Business Profiles

Sheri Atwood: An Optimistic, Persistent and Compassionate Business Leader

Sheri Atwood: An Optimistic, Persistent and Compassionate Business Leader

Rising from the ashes of the past hardships and transforming them into a remarkable success is a true sign of a great leader. It has been admirably portrayed by a passionate and decisive leader Sheri Atwood, the Founder of SupportPay. Her result-oriented approach and field-knowledge brings revenue stability for her organization enables her to stay ahead of the competition. She shares a compassion towards her clients which helps her with implementing customer-centric strategies for the flourishing market. Her capability of analyzing the market has helped her in understanding the requirement of the market and achieving many milestones.

CIO Look brings a special edition which specifically features such women leaders and entrepreneurs whose contribution in the evolving child support industry is worth exploring.

Below is Sheri’s story: 

For 12 years in high tech, Sheri risked everything and started her own company. She taught herself how to code and never looking back she soon became an expert in front end development. Her first company, Ittavi, Inc. built SupportPay and successfully rose over $7M in venture funding by top Venture Capitalists including Tim Draper, salesforce.com & Aspect Ventures. She and her company were blooming coherently. Sheri built SupportPay because of her need for a solution to help her track and manage child support and shared expenses for her daughter. So thus, the idea behind SupportPay was born—an application which makes it easier for the separated and divorced families to manage child share, share expenses and exchange money, dramatically reducing the -conflict-ridden process of child support. Facing many grievances in the corporate world, she decided to start a venture of her own. With a firm determination and strong desire, she marched forward in establishing SupportPay by risking all of her assets. But the blooms couldn’t sustain its place in her favor. She was fired from her own company 7 months after raising a Series A for the company. Just 3 months later, the board announced they were liquidating the company due to employee and customer loss. Sheri asked to return to the company, to turn it around, yet her requests went unanswered.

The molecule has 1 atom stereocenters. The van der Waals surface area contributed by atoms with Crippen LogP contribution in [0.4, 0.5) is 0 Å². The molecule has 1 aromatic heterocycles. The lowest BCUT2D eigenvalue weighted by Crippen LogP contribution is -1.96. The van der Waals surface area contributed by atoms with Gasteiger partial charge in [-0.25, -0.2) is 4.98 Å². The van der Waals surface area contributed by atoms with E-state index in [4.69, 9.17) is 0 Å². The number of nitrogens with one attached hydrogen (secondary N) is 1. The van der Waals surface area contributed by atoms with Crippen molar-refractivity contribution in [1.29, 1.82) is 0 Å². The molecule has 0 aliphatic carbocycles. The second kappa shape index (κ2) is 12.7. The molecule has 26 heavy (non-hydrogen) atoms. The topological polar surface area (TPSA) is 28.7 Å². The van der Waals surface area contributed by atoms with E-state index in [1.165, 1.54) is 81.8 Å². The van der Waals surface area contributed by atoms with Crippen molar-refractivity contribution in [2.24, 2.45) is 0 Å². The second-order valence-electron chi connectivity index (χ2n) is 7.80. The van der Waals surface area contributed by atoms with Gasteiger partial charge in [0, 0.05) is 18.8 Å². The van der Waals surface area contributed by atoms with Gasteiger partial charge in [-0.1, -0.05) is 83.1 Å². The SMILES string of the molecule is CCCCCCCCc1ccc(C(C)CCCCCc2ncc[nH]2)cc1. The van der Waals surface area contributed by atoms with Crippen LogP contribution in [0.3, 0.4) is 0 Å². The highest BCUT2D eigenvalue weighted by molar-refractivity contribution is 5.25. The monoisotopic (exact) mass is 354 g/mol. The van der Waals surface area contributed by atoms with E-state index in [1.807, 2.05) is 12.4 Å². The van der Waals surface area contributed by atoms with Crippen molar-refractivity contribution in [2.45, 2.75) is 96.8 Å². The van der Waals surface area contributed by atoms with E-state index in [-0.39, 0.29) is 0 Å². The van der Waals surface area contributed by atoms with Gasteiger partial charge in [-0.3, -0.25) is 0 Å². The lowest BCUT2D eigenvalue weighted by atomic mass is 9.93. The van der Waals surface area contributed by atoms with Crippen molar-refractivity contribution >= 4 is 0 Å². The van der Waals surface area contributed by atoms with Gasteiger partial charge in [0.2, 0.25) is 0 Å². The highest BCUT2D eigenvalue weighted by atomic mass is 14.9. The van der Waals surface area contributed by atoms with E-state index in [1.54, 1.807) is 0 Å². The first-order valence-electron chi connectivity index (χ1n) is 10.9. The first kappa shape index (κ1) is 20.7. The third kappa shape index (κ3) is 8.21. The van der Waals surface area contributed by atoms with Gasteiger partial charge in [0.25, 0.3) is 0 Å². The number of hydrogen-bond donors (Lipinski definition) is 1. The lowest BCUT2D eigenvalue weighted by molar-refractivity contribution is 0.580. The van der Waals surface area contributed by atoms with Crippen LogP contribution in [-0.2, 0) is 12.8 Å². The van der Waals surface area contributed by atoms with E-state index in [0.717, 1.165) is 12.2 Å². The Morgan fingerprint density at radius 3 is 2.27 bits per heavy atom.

Sheri knew how devastating it would be for the families, depending on SupportPay to manage their child support, if they no longer had a solution. She understood the gravity of the situation that turning the company around and making it a success would be very difficult but she felt her mission was not complete. In early 2018, she took out a personal loan and used all of her remaining savings to purchase the SupportPay assets, via a proxy, and formed a new company: Smart Family Tech, Inc. For nearly 11 months, she have been working to rebuild SupportPay—fixing the product and winning back her customers. Today, she can proudly say that her company is doing better than ever, profitable, with 4 times more paid customers and 5 times more active users than ever before.

SupportPay is laser focused parents who live apart and need a solution to manage their finances, especially related to their children. She has a firm belief that the technology tends to focus solely on the millennial but there are unique requirements that divorced and separated parents have. Besides, her method of tackling the competition is mostly adapting with the market requirements and having a deep knowledge and experience in the incredibly complex child support market. Solely focusing on the target market, Sheri has observed a significant opportunity in child support and converted it into a business model. However, without a deep understanding of the customer, the sheer complexity of the child support process and to be motivated by the positive impact, rather than the money, is what has kept her motivated to solve this complex problem. Moreover, she looks forward to being able to mentor more women and minority entrepreneurs, in order to help them achieve success in the maledominated startup environment. She learned many valuable lessons throughout the years and hopes to share that wisdom with others so they don’t repeat the same mistakes she made.